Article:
Aishath Rizna maneuvered Kurumba Maldives’ two tiered speed boat out of the Malé harbour with an expertise surprising for a young captain who’d just gotten her license.
We were sailing against the wind, but her command of the vessel rivaled that of any seasoned captain – a post traditionally held by men. Rizna is the Maldives’ first active female boat captain.
“I feel confident on a speed boat. It’s really cool,” the 24-year-old told us 15 minutes later at Kurumba Maldives’ café lounge. She is sun-tanned, clad in a blue shirt and white shorts.
Rizna, also known as Rizu, joined Kurumba at the Children’s club three years ago, but jumped at the chance to train as a boat captain after Kurumba fleet manager Shameem offered the opportunity.
“The fleet section is traditionally an all-male section. This is very inspirational for the management team,” said a beaming Jason Kruse, Kurumba’s General Manager.
Rizu draws inspiration from her family which she says has a history of strong, self-sufficient women – proudly describing her mother’s skills for electrical work and how her grandmother still climbs trees at the age of 67.
She had grown up swimming, fishing, and driving boats as a child on northern Funadhoo Island in Shaviyani Atoll, before moving to Malé for secondary education.
“My father is a fisherman while my mother is a housewife,” said Rizu as she sipped orange juice. “When I was small I used to go fishing with my father on a small boat.”
Rizu said that her family is very proud of her becoming the country’s first active female captain, especially mentioning her father, who is very happy about his daughter’s achievements, encouraging her to move forward.
While school bored her, she always enjoyed snorkeling, diving, water sports. For her, working at Kurumba – and combining captaincy and recreation – is now a “vacation, more than work”.
Journey to captaincy
“When Rizu came, she was very quiet and shy, but you can see her confidence build throughout and now, she leads her own crew,” said Jason.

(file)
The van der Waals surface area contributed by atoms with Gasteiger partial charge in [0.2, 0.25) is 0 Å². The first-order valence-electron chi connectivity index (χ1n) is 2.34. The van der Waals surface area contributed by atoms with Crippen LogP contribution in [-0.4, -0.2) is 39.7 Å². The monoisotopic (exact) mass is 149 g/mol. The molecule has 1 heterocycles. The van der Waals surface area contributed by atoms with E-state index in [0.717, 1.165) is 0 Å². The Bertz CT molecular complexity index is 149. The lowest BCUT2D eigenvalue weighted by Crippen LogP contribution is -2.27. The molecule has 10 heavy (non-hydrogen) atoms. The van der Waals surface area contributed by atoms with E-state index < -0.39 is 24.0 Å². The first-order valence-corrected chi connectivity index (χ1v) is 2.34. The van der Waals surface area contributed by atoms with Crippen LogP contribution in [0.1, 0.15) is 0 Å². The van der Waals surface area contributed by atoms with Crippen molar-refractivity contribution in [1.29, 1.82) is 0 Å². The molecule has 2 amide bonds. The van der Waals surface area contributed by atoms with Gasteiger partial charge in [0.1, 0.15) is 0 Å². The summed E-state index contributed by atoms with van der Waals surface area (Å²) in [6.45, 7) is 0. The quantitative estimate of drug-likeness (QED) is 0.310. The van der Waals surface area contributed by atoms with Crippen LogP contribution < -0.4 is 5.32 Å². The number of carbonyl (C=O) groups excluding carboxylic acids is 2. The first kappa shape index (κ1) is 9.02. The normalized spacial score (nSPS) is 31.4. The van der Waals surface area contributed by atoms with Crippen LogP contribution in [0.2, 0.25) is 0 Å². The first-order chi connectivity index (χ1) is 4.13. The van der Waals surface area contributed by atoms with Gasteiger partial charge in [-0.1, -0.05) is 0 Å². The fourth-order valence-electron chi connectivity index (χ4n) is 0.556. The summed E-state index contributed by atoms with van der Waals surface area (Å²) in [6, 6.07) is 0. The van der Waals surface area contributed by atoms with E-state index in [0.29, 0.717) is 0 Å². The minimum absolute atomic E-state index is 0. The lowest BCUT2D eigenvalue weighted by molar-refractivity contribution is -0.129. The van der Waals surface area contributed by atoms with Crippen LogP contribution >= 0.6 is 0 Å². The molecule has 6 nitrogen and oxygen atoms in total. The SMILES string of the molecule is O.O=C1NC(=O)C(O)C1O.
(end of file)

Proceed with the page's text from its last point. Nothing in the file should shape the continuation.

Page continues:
Rizu described her journey to captaincy as one of difficulty – training for a few hours every day during her free time – while recounting her very first boat lesson in which she spent over two hours practicing how to bring the boat to a perfect stop.
“The first few days were very challenging,” she explained. “It was very difficult but I always thought next time I will do better.”
Along with the practical aspects of boating – acquired from experienced captains working in the Kurumba fleet, she also had to learn the national regulations on seafaring and navigational theory.
“The crew was very helpful. They do not get angry at me even if I make mistakes, but instead they would give me a couple of lessons on how to correct my mistake,” said Rizu of the all-male crew under her captaincy.
Speaking of Rizu’s achievements, fleet manager Shameem shows great pride: “This is something I thought I’d never see.”
Opportunity for women in hospitality
Meanwhile, Rizu rejected rumours regarding female employees in the tourism industry.
“Resort managements have very good rules and regulations and local employees are not allowed to do whatever they want,” she said.
“People think that local employees would start drinking or go the wrong way, but we are not allowed to do any such thing,” said Rizu. “Instead, there are plenty of recreational activities to keep us occupied.”
Jason also highlighted the importance of increasing the female ratio of Maldivian employees in resorts, saying that there is increasing demand from female Middle Eastern clients for all female services.
“We are trying to increase our Maldivian female ration in the resorts. It’s a certain area we are making some changes in order to encourage more Maldivian girls to join the resort.”
Jason shared ideas of developing an all female crew speed boat which would be able to take such clients on excursions where they could confidently enjoy the full Maldivian experience by disrobing before a swim.
He shared Kurumba management’s ethos of breaking boundaries by getting more females into the industry, while pointing out that the resort currently employs two local women as trainee chefs and that the spa department was also headed by a woman.
Heading out from the resort back to Malé, Rizu said that becoming a boat captain is just one step towards her ultimate dream: “travelling to every island in the Maldives in my own boat”.